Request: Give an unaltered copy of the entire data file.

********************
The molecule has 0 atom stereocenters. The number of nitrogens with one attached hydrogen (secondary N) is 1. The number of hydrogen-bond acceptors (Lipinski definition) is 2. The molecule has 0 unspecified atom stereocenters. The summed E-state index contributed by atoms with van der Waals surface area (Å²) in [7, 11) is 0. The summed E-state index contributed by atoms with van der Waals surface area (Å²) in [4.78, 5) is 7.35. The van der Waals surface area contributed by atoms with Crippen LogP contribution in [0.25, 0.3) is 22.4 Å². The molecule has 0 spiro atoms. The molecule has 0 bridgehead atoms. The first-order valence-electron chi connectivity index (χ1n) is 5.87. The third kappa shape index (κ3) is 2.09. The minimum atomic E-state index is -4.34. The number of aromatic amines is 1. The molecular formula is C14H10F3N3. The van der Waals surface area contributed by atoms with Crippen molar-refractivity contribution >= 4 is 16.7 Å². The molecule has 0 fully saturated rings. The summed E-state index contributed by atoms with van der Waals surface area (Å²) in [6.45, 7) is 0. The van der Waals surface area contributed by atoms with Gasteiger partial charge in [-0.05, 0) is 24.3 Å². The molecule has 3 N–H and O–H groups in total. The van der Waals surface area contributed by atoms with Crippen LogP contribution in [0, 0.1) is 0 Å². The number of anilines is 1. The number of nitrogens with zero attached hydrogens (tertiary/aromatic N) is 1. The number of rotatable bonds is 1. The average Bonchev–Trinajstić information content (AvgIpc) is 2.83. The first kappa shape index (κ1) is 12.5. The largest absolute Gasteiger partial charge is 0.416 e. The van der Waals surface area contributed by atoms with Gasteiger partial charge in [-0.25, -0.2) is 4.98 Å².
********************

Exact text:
The molecule has 0 atom stereocenters. The number of nitrogens with one attached hydrogen (secondary N) is 1. The number of hydrogen-bond acceptors (Lipinski definition) is 2. The molecule has 0 unspecified atom stereocenters. The summed E-state index contributed by atoms with van der Waals surface area (Å²) in [7, 11) is 0. The summed E-state index contributed by atoms with van der Waals surface area (Å²) in [4.78, 5) is 7.35. The van der Waals surface area contributed by atoms with Crippen LogP contribution in [0.25, 0.3) is 22.4 Å². The molecule has 0 spiro atoms. The molecule has 0 bridgehead atoms. The first-order valence-electron chi connectivity index (χ1n) is 5.87. The third kappa shape index (κ3) is 2.09. The minimum atomic E-state index is -4.34. The number of aromatic amines is 1. The molecular formula is C14H10F3N3. The van der Waals surface area contributed by atoms with Crippen molar-refractivity contribution >= 4 is 16.7 Å². The molecule has 0 fully saturated rings. The summed E-state index contributed by atoms with van der Waals surface area (Å²) in [6.45, 7) is 0. The van der Waals surface area contributed by atoms with Gasteiger partial charge in [-0.05, 0) is 24.3 Å². The molecule has 3 N–H and O–H groups in total. The van der Waals surface area contributed by atoms with Crippen LogP contribution in [0, 0.1) is 0 Å². The number of anilines is 1. The number of nitrogens with zero attached hydrogens (tertiary/aromatic N) is 1. The number of rotatable bonds is 1. The average Bonchev–Trinajstić information content (AvgIpc) is 2.83. The first kappa shape index (κ1) is 12.5. The largest absolute Gasteiger partial charge is 0.416 e. The van der Waals surface area contributed by atoms with Gasteiger partial charge in [-0.25, -0.2) is 4.98 Å².